Kent Cushman and Crofton Sloan
A circular garden, divided into eight sections or “slices,” was established for the purpose of demonstrating agriculture to youth. Each section of the garden represents a form of agriculture associated with the consumption of pizza. Soybeans were planted to represent oil, wheat to represent flour, vegetables to represent tomato sauce and vegetable toppings, herbs to represent spices, and pine trees to represent paper and cardboard products. A dairy cow, beef cow, and pig were fenced within separate sections to represent cheese, beef, and pork, respectively. The idea originated in Madera, Calif., from Thank-a-farmer, Inc. and was used with permission. The garden is an ongoing cooperative effort between research and extension personnel of Mississippi State University, local county officials, and area schools. The project has garnered support from the Mississippi Cattle Industry Board (start-up and maintenance funds), Heritage Vinyl Products (fencing), D.P. Fence Co. (construction), and Dominoe's Pizza (pizza lunches for the youth). We anticipate at least 1000 school children to visit the “Pizza Farm” each year, and we expect the community to continue to support and take pride in this project.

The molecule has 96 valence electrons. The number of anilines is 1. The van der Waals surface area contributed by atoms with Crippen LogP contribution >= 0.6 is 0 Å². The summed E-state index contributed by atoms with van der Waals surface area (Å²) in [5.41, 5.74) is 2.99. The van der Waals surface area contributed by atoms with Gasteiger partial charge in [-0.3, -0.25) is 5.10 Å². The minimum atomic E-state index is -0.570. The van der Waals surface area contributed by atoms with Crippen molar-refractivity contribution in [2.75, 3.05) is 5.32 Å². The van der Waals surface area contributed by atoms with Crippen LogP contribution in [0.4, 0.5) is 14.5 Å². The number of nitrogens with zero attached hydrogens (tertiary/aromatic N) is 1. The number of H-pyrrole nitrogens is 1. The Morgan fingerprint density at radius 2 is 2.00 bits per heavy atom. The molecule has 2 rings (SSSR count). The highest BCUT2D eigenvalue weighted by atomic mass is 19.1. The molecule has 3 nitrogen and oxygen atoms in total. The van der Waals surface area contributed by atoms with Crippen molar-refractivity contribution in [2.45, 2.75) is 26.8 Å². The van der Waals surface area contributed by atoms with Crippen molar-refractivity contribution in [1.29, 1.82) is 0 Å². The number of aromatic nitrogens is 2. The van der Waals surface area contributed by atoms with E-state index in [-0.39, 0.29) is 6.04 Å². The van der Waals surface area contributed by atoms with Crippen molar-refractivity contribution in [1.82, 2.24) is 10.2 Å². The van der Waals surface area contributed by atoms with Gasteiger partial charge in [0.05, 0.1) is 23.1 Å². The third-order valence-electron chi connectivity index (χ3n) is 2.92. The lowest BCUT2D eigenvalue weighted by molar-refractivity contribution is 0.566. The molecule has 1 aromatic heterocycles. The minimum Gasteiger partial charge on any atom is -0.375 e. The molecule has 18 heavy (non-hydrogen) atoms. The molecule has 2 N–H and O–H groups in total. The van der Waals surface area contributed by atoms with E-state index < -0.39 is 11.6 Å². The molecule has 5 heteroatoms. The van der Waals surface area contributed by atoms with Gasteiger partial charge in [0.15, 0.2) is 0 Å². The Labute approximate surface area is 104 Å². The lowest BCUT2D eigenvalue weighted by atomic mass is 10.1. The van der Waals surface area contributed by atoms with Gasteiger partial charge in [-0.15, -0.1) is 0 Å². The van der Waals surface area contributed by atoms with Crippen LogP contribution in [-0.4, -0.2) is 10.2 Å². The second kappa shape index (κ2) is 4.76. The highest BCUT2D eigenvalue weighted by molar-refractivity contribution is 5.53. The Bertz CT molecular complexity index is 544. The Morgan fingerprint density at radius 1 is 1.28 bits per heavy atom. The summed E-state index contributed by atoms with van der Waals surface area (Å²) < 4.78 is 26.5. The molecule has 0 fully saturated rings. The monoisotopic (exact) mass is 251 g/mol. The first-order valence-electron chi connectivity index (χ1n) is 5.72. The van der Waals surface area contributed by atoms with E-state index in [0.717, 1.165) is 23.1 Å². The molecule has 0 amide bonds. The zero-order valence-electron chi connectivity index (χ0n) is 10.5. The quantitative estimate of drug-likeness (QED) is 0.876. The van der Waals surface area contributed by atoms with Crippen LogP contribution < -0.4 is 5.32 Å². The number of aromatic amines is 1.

Mary E. Olien, Jere A. Brittain, and Brenda J Vander Mey
“Garden Experiences in Youth Development” is a two-credit, (one lecture, one lab) 400-level course offered each spring semester by the Dept. of Horticulture at Clemson Univ. For the past 3 years, the course has met the following specific needs: 1) requests by horticulture students for more experiences related to horticulture and human well-being; 2) opportunities for other majors whose careers will or may focus on children to learn and to use horticulture with children; 3) a source of adult leaders for an after school children's gardening program at the South Carolina Botanical Garden. The lecture portion addresses issues related to children in horticulture, planning nature and gardening related activities with children, as well as a general background in gardening for nonmajors. During the lab, the students gain hands-on experience working with children who participate in Sprouting Wings, an after school gardening program offered by the South Carolina Botanical Garden. A multi-source evaluation of the effectiveness of the course and the youth program is being conducted. The poster will present the course syllabus, copies of selected course readings, outlines of student generated projects, and the results of the program evaluation.
Since 1992, Rutgers University-Cook College has been working with the New Jersey Dept. of Corrections and Division of Juvenile Services to develop and deliver training programs. One goal of this specialized training has been to make New Jersey's adjudicated youth more employable. Another goal has been to impart personal development skills that can lead to improved self-esteem and outlook.